Billy Crystal is one of a number of Hollywood notaries who, despite their esteemed careers, have never been nominated for an Oscar.
Crystal believes he came close a couple of times, first for 1989's When Harry Met Sally, then with City Slickers in 91.
"I was mad at myself for getting sucked into the hype," says Crystal, whose latest film, Parental Guidance – a comedy in which a couple collide with their daughter over how to bring up the grandkids – is out next week.
"It's not a great goal of mine," he said.
Crystal, 64, has hosted the Academy Awards, watched by a global audience of 1billion, nine times, earning plaudits for his opening comedy medleys, skits and film montages.
His most recent stint as Oscars host was in February, though he faced criticism for lacking originality.
"The world is watching and the world is a rough room, so you can't please everybody!" says Crystal, who studied TV and film direction under Martin Scorsese at New York University before trying his hand at stand-up.
"I remember when Lord Of The Rings swept everything and the show got dull – because they were winning everything – and they blamed me! It's always the host's fault and it's not fair!"
But he added of his role: "It's a lot of work but a fun night."
Affable as Crystal is, you sense his frustration at a certain lack of freedom while filming Parental Guidance.
"When I was on my own making movies for Castle Rock Entertainment, you were just trusted and it was great," he said.
"Now there are more and more people involved in the process than ever before and I really hated that.
"There were mid-level executives in the ear of director Andy Fickman, director and the production team, with notes from the studio and concerns from Walden Media and Fox about how to make the movie.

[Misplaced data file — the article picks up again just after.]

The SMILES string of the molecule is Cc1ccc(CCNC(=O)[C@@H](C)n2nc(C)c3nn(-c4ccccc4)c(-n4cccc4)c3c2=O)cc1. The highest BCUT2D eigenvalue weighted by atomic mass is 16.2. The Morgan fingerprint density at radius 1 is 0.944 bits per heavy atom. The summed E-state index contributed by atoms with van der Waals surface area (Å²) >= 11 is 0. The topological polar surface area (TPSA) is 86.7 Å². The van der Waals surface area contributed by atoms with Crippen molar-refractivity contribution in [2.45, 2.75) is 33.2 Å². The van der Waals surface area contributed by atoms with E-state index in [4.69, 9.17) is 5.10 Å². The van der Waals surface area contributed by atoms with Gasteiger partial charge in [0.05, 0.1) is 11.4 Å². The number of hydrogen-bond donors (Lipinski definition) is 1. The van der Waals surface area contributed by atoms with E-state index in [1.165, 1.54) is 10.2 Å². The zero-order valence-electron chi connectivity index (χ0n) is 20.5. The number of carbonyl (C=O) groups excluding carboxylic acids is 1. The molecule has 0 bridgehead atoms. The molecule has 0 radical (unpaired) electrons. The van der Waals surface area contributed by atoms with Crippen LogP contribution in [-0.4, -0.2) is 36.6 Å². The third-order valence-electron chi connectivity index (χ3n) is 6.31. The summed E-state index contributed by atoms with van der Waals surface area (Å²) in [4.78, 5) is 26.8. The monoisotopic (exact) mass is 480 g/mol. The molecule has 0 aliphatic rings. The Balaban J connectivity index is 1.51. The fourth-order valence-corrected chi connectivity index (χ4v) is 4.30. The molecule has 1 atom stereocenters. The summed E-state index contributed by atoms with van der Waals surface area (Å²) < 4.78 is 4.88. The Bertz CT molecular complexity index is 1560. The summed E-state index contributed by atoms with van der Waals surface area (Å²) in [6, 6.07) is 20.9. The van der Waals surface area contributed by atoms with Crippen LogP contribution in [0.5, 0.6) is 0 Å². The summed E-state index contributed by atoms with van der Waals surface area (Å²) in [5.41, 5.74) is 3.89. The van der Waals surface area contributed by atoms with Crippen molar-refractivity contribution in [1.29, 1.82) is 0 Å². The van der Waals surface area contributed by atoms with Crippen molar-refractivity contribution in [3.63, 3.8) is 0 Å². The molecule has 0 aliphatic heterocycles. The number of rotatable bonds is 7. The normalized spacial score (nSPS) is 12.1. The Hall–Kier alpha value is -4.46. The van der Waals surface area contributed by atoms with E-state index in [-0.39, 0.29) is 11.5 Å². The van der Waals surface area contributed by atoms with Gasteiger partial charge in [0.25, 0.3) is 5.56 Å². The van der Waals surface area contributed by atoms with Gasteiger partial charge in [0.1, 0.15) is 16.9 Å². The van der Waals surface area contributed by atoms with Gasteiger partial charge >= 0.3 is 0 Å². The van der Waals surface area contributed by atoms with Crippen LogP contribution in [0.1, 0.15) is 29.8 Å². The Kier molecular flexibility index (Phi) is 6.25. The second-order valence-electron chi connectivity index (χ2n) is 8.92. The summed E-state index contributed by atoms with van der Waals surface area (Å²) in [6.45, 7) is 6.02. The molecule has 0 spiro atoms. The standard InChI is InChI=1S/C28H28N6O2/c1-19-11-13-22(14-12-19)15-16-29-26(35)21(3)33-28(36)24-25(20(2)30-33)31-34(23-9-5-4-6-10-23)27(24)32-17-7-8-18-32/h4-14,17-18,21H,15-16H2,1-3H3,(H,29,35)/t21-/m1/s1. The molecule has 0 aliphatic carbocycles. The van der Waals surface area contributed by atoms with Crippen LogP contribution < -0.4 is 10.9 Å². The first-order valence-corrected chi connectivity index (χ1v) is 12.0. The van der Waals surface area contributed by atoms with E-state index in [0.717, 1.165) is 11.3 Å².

"These constant notes, this constant pleasing a board of people about how you make a movie - I wasn't used to it.
"But we ended up getting used to it," he adds.
In Parental Guidance, Crystal plays Artie, a grumpy baseball fan who's married to Diane, played by Hollywood legend Bette Midler.
"Bette and I have known each other a long time but had never worked with together before.
"We both have a respect for the performers we grew up with. It's an old form of show business that unfortunately doesn't exist any more, and in that way we're throwbacks in the best way."
The script originated from Crystal and his wife Janice's own experiences looking after their grandchildren.
"It was great but exhausting and on the seventh day I rested, then came into the office and went: 'OK, here is the movie'."
Parental Guidance marks Crystal's first major movie role since 2002's Analyze That, the sequel to 1999's Analyze This.
Next year he'll promote Monsters University, a prequel to the phenomenally successful animation Monsters, Inc.
So Crystal remains positive about the future, saying: "I've always loved what I'm doing and what I will be doing - because there are still new things to find entertaining."
n Parental Guidance is in cinemas on December 26.